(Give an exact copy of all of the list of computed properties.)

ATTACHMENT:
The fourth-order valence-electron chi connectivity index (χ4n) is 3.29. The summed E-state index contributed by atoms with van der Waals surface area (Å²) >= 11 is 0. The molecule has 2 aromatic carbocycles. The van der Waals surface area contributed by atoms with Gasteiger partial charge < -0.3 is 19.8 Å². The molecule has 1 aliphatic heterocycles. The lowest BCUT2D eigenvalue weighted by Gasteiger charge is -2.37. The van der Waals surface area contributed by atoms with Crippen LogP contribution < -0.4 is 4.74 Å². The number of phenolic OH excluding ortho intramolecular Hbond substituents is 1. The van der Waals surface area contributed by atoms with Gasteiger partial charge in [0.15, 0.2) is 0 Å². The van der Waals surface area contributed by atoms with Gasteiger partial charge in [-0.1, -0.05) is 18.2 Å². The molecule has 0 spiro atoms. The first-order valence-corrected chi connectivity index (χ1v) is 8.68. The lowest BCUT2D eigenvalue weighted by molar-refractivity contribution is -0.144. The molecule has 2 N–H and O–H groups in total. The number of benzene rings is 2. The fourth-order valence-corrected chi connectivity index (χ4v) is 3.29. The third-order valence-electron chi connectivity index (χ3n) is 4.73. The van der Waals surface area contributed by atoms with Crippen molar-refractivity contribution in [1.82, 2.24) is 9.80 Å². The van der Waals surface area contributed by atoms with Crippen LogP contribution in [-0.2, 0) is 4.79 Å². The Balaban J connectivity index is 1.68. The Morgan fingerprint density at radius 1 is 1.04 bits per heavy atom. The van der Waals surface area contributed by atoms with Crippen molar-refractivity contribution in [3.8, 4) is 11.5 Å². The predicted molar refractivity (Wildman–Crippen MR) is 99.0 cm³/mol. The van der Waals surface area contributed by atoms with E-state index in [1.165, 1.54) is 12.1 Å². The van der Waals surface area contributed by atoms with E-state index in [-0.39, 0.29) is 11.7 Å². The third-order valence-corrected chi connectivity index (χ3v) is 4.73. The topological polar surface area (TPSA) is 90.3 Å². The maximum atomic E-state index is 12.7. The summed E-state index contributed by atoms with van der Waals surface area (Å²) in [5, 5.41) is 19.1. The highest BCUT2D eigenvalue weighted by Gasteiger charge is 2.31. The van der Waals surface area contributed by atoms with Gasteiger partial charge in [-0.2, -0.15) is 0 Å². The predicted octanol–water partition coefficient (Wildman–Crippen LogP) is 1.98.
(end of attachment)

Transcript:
The fourth-order valence-electron chi connectivity index (χ4n) is 3.29. The summed E-state index contributed by atoms with van der Waals surface area (Å²) >= 11 is 0. The molecule has 2 aromatic carbocycles. The van der Waals surface area contributed by atoms with Gasteiger partial charge < -0.3 is 19.8 Å². The molecule has 1 aliphatic heterocycles. The lowest BCUT2D eigenvalue weighted by Gasteiger charge is -2.37. The van der Waals surface area contributed by atoms with Crippen LogP contribution < -0.4 is 4.74 Å². The number of phenolic OH excluding ortho intramolecular Hbond substituents is 1. The van der Waals surface area contributed by atoms with Gasteiger partial charge in [0.15, 0.2) is 0 Å². The van der Waals surface area contributed by atoms with Gasteiger partial charge in [-0.1, -0.05) is 18.2 Å². The molecule has 0 spiro atoms. The first-order valence-corrected chi connectivity index (χ1v) is 8.68. The lowest BCUT2D eigenvalue weighted by molar-refractivity contribution is -0.144. The molecule has 2 N–H and O–H groups in total. The number of benzene rings is 2. The fourth-order valence-corrected chi connectivity index (χ4v) is 3.29. The third-order valence-electron chi connectivity index (χ3n) is 4.73. The van der Waals surface area contributed by atoms with Crippen molar-refractivity contribution in [1.82, 2.24) is 9.80 Å². The van der Waals surface area contributed by atoms with Crippen LogP contribution in [-0.2, 0) is 4.79 Å². The Balaban J connectivity index is 1.68. The Morgan fingerprint density at radius 1 is 1.04 bits per heavy atom. The van der Waals surface area contributed by atoms with Crippen molar-refractivity contribution in [3.8, 4) is 11.5 Å². The predicted molar refractivity (Wildman–Crippen MR) is 99.0 cm³/mol. The van der Waals surface area contributed by atoms with E-state index in [1.165, 1.54) is 12.1 Å². The van der Waals surface area contributed by atoms with E-state index in [-0.39, 0.29) is 11.7 Å². The third-order valence-corrected chi connectivity index (χ3v) is 4.73. The topological polar surface area (TPSA) is 90.3 Å². The maximum atomic E-state index is 12.7. The summed E-state index contributed by atoms with van der Waals surface area (Å²) in [5, 5.41) is 19.1. The highest BCUT2D eigenvalue weighted by Gasteiger charge is 2.31. The van der Waals surface area contributed by atoms with Gasteiger partial charge in [-0.2, -0.15) is 0 Å². The predicted octanol–water partition coefficient (Wildman–Crippen LogP) is 1.98.